Also… if you gotta have it at your destination, carry it on-board. Unless this was the poofiest bridesmaid dress ever, it should have fit as a carry-on/gate-check.

    I hope this was a learning experience in more ways than one…

  • AJPeabody

    Carry on baggage with The Dress could have saved the day.

  • finance_tony

    I agree until the very last sentence.

  • Bill___A

    I get that it was her first flight, but was there no one she knew that could have helped her by making sure she booked enough in advance, put the dress in a carry on, and ensured there was enough connection time? Things go the way they go, and having an “important” event to go to or an “important” thing in your checked bag generally does not change things. I am sure she had a tough time and it was probably not pleasant for the airline staff to deal with someone who was hysterical and crying. She is lucky that they rerouted her to get her to the wedding, although it is unfortunate that her bags didn’t go there. In any case, she is not entitled to a refund of her ticket.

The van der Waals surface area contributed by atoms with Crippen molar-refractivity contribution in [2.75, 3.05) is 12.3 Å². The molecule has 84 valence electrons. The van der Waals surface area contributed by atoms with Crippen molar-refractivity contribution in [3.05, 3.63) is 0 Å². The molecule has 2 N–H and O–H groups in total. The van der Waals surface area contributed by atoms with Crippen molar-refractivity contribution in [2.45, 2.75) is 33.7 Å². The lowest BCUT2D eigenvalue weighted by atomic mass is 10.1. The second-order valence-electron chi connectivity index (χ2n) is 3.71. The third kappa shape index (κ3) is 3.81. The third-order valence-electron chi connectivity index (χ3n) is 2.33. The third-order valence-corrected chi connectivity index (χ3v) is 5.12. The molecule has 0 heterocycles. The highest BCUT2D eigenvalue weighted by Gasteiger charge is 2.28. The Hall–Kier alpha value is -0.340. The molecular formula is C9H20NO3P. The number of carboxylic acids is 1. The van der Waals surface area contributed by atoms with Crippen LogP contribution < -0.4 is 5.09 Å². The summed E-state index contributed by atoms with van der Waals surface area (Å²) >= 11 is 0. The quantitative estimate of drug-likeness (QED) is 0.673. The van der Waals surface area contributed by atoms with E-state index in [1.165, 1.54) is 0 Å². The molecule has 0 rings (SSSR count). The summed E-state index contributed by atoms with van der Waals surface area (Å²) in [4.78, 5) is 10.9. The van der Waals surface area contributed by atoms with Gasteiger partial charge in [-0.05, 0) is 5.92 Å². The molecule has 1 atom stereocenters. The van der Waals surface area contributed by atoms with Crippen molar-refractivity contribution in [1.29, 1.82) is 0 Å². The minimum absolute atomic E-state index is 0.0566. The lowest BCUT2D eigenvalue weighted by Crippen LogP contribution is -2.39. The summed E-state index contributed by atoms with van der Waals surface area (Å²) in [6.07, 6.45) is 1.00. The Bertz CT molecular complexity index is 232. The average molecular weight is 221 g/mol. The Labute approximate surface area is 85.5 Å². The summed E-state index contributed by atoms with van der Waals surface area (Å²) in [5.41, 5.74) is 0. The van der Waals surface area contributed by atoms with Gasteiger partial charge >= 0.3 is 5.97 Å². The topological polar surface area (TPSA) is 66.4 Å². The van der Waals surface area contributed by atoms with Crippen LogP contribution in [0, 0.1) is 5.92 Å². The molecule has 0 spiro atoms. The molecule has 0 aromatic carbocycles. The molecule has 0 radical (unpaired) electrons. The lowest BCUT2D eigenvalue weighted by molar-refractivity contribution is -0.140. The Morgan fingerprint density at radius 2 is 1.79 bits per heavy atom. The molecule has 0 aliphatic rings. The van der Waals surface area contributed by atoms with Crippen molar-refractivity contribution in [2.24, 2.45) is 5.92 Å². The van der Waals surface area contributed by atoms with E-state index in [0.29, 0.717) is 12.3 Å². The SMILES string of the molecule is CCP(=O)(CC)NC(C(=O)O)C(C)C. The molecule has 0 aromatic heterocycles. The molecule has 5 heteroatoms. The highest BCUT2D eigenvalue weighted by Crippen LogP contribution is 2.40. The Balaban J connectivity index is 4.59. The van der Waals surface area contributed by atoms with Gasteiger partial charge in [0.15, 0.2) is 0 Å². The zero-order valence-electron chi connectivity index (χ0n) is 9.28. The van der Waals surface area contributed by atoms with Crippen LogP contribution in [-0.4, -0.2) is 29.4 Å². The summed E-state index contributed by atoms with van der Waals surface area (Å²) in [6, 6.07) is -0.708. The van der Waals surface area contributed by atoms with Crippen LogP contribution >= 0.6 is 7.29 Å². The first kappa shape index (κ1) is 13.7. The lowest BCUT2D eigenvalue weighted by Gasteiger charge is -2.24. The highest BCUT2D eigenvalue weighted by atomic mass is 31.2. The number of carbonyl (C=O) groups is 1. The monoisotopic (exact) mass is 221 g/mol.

• Annie M

    I was thinking the same thing. She should have used someone experienced to book her flights because she probably had a 45 minute connection – way too short for Newark.

  • Michael__K

    1. How would insurance have helped? The luggage and the clothes didn’t arrive in time, with or without insurance.
    2. She did leave a day early. And even if she left 2 days early (or more), there’s still no guarantee the luggage would arrive in time.

  • Michael__K

    There is no way anyone should book a connecting flight with only a 30 minute or so window between arrival and departure

    Agreed. So why do airlines sell connections that no one should ever buy?

    Incidentally, a 45 minute window between arrival and departure is just as problematic given a 30 minute delay. Because seats are taken away by the boarding deadline, which is 15 minutes before departure.

  • Lindabator

    she could also ship the dress ahead, ensuring it is there in time (work with a lot of wedding groups0